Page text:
If you have to go to the office, it might as well be one of these. Meet Bristol’s answers to the Googleplex.
Kids’ luggage company Trunki is headquartered in a converted chapel in the Dings.
“We moved into the office space which we call the Mothership in June 2010,” says founder Rob Laws. “We were fortunate to have as a blank canvas to convert to just how we wanted.
“The office slide or (escape chute) was a given as we wanted a fun way for the team to get from one floor to the next and we always invite guests to use the slide. Most are keen to try! The board room table is a ping pong table so after hours the net is popped into place and the team can enjoy a game or two.”
Does your workplace not have a treehouse? We’re sorry for you. Energy company Ovo does.
Standing proudly in the centre of its Temple Quay lobby, the tree house is a light-hearted breakout space where you can take a coffee from the downstairs canteen when work gets too much.
Creative design is a mainstay of the office, where one wall is studded with old-fashion telephones and a meeting room – the Brunel Room – features a table made of riveted iron and suspended from the ceiling by oversized chains.
3.Floating Harbour Studios
— Floating Harbour (@FHStudiosBris) August 17, 2016
Moored behind Welsh Back, this Dutch barge has been extensively renovated since its current owners took it over five years ago and now boasts studio facilities, offices and meeting spaces.
“We wanted to retain the character of the boat as much as possible whilst creating spaces that were both inspiring and flexible,” says Floating Harbour Studios director Richard Da Costa. “Everything on a boat is quirky. Nothing is ever completely level, you are working with riveted steel and lots and lots of boat shaped curves.
“All the people who work on board love working here. It’s incredibly quiet and secluded despite being so close to the centre and we have an abundance of wildlife around us. Those who work in the bottom office are frequently visited by a Canada goose, and until recently we had some ducklings on board that we rescued from the harbour where they were without a mother and being taken by seagulls.”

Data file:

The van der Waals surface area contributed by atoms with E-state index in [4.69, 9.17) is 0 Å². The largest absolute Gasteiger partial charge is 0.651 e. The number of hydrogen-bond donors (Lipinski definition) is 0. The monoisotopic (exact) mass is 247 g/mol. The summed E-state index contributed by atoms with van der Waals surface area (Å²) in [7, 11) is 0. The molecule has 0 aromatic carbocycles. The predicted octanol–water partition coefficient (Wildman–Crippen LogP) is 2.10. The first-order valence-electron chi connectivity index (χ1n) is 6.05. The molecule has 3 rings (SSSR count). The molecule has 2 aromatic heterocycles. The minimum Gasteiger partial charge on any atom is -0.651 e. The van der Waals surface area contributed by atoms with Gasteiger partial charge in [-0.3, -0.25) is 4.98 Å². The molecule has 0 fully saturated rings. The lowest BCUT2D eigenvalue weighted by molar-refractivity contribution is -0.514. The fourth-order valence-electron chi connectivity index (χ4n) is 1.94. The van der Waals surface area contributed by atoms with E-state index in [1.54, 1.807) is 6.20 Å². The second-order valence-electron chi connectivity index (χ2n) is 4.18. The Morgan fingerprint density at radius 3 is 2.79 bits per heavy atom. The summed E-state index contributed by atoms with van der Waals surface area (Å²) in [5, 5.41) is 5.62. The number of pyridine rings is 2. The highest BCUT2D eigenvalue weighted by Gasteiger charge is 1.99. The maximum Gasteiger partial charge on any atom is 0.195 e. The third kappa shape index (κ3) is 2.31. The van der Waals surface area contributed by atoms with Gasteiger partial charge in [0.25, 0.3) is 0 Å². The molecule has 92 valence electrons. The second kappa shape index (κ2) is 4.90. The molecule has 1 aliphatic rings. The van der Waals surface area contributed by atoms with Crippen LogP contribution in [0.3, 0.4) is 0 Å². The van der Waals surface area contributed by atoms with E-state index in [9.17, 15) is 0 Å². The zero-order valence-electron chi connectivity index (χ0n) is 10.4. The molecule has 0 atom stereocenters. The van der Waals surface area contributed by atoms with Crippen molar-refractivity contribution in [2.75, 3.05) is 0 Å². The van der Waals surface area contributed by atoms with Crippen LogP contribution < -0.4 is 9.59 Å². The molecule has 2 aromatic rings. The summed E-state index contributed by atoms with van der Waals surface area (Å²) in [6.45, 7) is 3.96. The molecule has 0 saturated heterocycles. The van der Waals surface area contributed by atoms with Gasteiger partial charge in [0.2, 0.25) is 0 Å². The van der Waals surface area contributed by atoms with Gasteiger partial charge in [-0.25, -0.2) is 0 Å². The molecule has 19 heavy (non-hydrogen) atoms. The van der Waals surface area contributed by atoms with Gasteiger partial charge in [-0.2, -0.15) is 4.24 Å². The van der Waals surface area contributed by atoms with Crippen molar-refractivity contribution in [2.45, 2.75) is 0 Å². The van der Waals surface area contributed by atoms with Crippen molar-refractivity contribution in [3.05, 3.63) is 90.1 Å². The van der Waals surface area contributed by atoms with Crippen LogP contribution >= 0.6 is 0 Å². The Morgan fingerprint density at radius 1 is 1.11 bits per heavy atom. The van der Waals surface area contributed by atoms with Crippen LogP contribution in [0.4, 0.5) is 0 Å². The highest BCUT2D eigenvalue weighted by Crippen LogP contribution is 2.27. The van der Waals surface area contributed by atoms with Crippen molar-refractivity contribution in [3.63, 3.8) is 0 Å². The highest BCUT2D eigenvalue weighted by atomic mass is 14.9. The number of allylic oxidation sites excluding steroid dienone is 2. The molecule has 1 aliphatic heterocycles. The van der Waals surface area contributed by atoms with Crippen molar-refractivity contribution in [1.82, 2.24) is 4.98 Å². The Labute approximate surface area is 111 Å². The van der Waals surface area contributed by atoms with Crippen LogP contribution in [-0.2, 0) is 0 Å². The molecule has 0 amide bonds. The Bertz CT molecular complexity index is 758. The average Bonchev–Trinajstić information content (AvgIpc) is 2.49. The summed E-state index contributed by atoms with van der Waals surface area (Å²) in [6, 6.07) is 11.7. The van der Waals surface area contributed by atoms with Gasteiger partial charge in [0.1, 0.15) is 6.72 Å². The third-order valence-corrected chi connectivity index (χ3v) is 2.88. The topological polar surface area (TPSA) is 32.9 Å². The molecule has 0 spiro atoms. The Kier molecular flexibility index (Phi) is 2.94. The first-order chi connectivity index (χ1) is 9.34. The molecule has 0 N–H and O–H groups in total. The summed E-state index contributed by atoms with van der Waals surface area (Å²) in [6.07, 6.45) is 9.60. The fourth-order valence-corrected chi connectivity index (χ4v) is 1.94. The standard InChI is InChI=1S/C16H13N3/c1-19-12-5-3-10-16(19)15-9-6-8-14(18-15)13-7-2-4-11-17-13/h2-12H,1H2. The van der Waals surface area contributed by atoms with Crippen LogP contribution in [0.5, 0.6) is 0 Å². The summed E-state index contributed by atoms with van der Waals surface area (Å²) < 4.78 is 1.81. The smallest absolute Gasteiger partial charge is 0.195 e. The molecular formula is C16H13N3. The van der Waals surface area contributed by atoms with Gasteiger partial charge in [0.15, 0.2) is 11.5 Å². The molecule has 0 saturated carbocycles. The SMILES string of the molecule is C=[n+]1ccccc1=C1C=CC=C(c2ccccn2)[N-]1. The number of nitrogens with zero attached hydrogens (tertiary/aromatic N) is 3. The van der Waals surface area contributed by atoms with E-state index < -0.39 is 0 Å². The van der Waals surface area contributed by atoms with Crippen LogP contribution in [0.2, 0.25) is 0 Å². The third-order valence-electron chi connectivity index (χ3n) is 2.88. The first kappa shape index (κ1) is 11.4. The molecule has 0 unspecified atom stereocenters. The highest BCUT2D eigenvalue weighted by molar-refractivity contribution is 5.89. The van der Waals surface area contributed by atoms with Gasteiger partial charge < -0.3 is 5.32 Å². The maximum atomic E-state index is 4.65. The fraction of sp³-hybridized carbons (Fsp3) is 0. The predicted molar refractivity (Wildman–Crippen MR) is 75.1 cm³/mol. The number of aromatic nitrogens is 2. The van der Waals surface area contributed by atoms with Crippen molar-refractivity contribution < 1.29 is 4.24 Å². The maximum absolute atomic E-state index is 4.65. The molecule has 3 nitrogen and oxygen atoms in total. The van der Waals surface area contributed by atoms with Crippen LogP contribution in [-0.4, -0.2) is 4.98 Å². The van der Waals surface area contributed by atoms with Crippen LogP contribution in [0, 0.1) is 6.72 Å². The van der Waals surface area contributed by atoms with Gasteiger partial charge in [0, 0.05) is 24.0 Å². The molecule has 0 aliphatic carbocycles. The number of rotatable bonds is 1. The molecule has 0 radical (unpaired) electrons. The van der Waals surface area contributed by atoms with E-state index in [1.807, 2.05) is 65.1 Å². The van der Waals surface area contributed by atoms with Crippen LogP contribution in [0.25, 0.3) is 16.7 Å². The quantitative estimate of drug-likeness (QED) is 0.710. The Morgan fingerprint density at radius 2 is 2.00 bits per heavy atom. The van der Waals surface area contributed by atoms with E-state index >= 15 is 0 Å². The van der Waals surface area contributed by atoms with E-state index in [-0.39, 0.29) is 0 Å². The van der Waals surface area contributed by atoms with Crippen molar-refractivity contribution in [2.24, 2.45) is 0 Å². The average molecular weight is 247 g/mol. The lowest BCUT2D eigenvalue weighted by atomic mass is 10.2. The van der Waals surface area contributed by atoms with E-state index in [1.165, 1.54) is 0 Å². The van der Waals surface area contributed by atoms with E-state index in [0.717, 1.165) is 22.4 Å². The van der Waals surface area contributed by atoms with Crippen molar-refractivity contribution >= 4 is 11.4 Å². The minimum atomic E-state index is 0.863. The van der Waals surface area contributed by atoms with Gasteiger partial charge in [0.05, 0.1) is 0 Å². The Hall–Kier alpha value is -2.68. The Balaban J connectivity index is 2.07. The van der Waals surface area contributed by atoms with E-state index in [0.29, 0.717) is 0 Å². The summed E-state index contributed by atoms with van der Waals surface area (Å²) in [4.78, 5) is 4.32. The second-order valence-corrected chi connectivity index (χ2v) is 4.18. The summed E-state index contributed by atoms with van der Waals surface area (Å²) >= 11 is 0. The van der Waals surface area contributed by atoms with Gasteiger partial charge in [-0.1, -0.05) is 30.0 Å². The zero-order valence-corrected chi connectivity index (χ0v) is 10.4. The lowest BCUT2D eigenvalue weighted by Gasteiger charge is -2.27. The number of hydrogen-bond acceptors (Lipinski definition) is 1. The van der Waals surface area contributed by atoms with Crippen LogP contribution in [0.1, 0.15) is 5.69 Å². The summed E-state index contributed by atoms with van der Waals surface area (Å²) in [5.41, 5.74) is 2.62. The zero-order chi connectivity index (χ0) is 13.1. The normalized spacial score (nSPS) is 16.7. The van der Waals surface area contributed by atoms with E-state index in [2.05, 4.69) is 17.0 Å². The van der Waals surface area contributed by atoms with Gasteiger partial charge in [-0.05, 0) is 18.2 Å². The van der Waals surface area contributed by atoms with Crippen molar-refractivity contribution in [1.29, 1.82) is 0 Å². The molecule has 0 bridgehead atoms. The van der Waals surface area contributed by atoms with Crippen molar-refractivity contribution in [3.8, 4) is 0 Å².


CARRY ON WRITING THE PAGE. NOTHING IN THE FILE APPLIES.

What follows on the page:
Colleagues working here are in fact so smitten that they’re reluctant to go home: “People quite often don’t disappear home as soon as 6pm hits. If the sun is shining the day is often ended with a beer on the deck.”
4. Rethink Group
Rethink Group deals in recruitment and talent management, creating a range of senior level sales roles. A new refit in collaboration with interior fit-out company Interaction has included a café/bar style kitchen with pool table, X-box (for when championship manager can’t wait), TV and state-of-the-art surround sound system in an adjoining timeout zone.
“The aim for the new office was to reinforce our company’s approach to creating a motivational working environment as well accommodating the plethora of new recruits joining us,” says creative lead Chris Cranshaw. “We worked closely with our employees during the design stage which enabled us to create a unique space. It’s been a fantastic to watch them enjoying it.”
5. Desk Lodge
— Simon Blackbourn (@lumpysimon) August 22, 2016
In the heights of the Bristol Post building stands one of Bristol’s quirkiest offices. Desk Lodge is a co-working office with branches in Bristol and London that provides hot desks and office space to freelancers, start-ups and lone wolves. “We wanted to break the ice so people feel comfortable,” says regional director Thanh Quan-Nicholls. “The spaces are funny and focus is on comfort and creating a sociable environment and place to meet guests.”
There are themed meeting rooms, an indoor garden, phone booths for Skype and giant, illuminated Lego heads as light fittings.
6. Engine Shed
— Audrey Murray MBE (@AudreyMurraywbp) August 24, 2016
As incubator to so many of the city’s most innovative companies, you’d expect Temple Meads’ Engine Shed to have forward-thinking design, and it does. Indoor AstroTurf, orange corrugated iron, filament lightbulbs, arched meeting cabins, broad communal desks and a presentation amphitheatre all combine in the ultimate productivity environment. Out the back are the bijou new spaces too, formed from stacked shipping containers and conveniently close to Yurt Lush’s new home.
7. Brew House
Hidden away at the back of Castle Park and on the edge of the Temple Way bypass stands the Brew House, an impressive grade II listed building dating back to the mid-nineteenth century with an imposing rock-faced elevation, semi-circular windows and jazzy steel and hand-forged glass sign over the door.
Once a brewery (as you might imagine) it’s now rocking the hip, New York loft design: lights made of jam jars, rustic wooden panelling, mismatched furniture and circus letter lights. A roof terrace with bi-fold windows boasts views across the city for those all-important Friday drinks.
Read more: Bristol named financial centre of excellence